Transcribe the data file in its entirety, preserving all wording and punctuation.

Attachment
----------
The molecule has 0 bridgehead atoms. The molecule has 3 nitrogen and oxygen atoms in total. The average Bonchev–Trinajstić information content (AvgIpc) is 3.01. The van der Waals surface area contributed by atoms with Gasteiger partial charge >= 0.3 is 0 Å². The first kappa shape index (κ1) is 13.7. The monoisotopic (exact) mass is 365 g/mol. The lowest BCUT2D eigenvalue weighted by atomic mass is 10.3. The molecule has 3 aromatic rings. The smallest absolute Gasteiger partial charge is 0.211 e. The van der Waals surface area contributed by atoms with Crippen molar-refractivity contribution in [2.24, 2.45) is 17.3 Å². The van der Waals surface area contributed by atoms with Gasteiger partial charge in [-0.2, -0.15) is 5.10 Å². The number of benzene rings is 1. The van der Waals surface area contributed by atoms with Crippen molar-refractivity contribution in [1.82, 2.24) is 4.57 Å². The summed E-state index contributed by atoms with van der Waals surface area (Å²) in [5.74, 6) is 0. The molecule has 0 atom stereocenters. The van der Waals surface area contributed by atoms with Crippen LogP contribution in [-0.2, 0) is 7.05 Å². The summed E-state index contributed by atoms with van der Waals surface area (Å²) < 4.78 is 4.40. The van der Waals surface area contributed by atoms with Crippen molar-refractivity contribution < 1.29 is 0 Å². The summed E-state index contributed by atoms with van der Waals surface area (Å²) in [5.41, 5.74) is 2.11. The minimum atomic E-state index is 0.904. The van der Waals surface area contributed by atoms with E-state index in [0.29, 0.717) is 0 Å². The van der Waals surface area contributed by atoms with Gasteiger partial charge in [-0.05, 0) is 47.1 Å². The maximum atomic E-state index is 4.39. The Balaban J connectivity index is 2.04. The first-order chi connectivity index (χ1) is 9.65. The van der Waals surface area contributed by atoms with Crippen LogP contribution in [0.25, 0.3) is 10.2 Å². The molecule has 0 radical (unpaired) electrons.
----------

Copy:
The molecule has 0 bridgehead atoms. The molecule has 3 nitrogen and oxygen atoms in total. The average Bonchev–Trinajstić information content (AvgIpc) is 3.01. The van der Waals surface area contributed by atoms with Gasteiger partial charge >= 0.3 is 0 Å². The first kappa shape index (κ1) is 13.7. The monoisotopic (exact) mass is 365 g/mol. The lowest BCUT2D eigenvalue weighted by atomic mass is 10.3. The molecule has 3 aromatic rings. The smallest absolute Gasteiger partial charge is 0.211 e. The van der Waals surface area contributed by atoms with Crippen molar-refractivity contribution in [2.24, 2.45) is 17.3 Å². The van der Waals surface area contributed by atoms with Gasteiger partial charge in [-0.2, -0.15) is 5.10 Å². The number of benzene rings is 1. The van der Waals surface area contributed by atoms with Crippen molar-refractivity contribution in [1.82, 2.24) is 4.57 Å². The summed E-state index contributed by atoms with van der Waals surface area (Å²) in [5.74, 6) is 0. The molecule has 0 atom stereocenters. The van der Waals surface area contributed by atoms with Crippen LogP contribution in [-0.2, 0) is 7.05 Å². The summed E-state index contributed by atoms with van der Waals surface area (Å²) < 4.78 is 4.40. The van der Waals surface area contributed by atoms with Crippen molar-refractivity contribution < 1.29 is 0 Å². The summed E-state index contributed by atoms with van der Waals surface area (Å²) in [5.41, 5.74) is 2.11. The minimum atomic E-state index is 0.904. The van der Waals surface area contributed by atoms with E-state index in [0.29, 0.717) is 0 Å². The van der Waals surface area contributed by atoms with Gasteiger partial charge in [-0.05, 0) is 47.1 Å². The maximum atomic E-state index is 4.39. The Balaban J connectivity index is 2.04. The first-order chi connectivity index (χ1) is 9.65. The van der Waals surface area contributed by atoms with Crippen LogP contribution in [0.25, 0.3) is 10.2 Å². The molecule has 0 radical (unpaired) electrons.